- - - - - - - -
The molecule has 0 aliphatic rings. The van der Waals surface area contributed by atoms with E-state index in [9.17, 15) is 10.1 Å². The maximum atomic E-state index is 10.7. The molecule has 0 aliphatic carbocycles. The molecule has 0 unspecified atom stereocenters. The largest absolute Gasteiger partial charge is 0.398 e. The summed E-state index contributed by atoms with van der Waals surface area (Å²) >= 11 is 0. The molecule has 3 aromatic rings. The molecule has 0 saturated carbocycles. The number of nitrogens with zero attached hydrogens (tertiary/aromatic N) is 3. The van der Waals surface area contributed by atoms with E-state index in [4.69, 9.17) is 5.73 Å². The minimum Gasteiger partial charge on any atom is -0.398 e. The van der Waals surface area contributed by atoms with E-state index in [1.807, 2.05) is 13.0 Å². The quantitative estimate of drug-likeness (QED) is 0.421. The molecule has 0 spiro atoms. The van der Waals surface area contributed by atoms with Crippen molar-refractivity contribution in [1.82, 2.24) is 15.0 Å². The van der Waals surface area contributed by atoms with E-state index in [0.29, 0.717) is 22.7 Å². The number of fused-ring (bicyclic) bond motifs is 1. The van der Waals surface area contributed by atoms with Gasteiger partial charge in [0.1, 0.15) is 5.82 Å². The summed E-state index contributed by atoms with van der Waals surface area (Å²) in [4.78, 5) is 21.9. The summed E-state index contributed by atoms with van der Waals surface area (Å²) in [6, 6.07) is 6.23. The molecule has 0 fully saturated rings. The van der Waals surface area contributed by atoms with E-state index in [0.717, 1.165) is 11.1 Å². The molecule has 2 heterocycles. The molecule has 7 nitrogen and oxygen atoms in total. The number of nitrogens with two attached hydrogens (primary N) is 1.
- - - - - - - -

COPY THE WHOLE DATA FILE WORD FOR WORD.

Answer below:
The molecule has 0 aliphatic rings. The van der Waals surface area contributed by atoms with E-state index in [9.17, 15) is 10.1 Å². The maximum atomic E-state index is 10.7. The molecule has 0 aliphatic carbocycles. The molecule has 0 unspecified atom stereocenters. The largest absolute Gasteiger partial charge is 0.398 e. The summed E-state index contributed by atoms with van der Waals surface area (Å²) >= 11 is 0. The molecule has 3 aromatic rings. The molecule has 0 saturated carbocycles. The number of nitrogens with zero attached hydrogens (tertiary/aromatic N) is 3. The van der Waals surface area contributed by atoms with E-state index in [4.69, 9.17) is 5.73 Å². The minimum Gasteiger partial charge on any atom is -0.398 e. The van der Waals surface area contributed by atoms with E-state index in [1.807, 2.05) is 13.0 Å². The quantitative estimate of drug-likeness (QED) is 0.421. The molecule has 0 spiro atoms. The van der Waals surface area contributed by atoms with Crippen molar-refractivity contribution in [1.82, 2.24) is 15.0 Å². The van der Waals surface area contributed by atoms with E-state index in [0.29, 0.717) is 22.7 Å². The number of fused-ring (bicyclic) bond motifs is 1. The van der Waals surface area contributed by atoms with Gasteiger partial charge in [0.1, 0.15) is 5.82 Å². The summed E-state index contributed by atoms with van der Waals surface area (Å²) in [4.78, 5) is 21.9. The summed E-state index contributed by atoms with van der Waals surface area (Å²) in [6, 6.07) is 6.23. The molecule has 0 fully saturated rings. The van der Waals surface area contributed by atoms with E-state index in [0.717, 1.165) is 11.1 Å². The molecule has 2 heterocycles. The molecule has 7 nitrogen and oxygen atoms in total. The number of nitrogens with two attached hydrogens (primary N) is 1.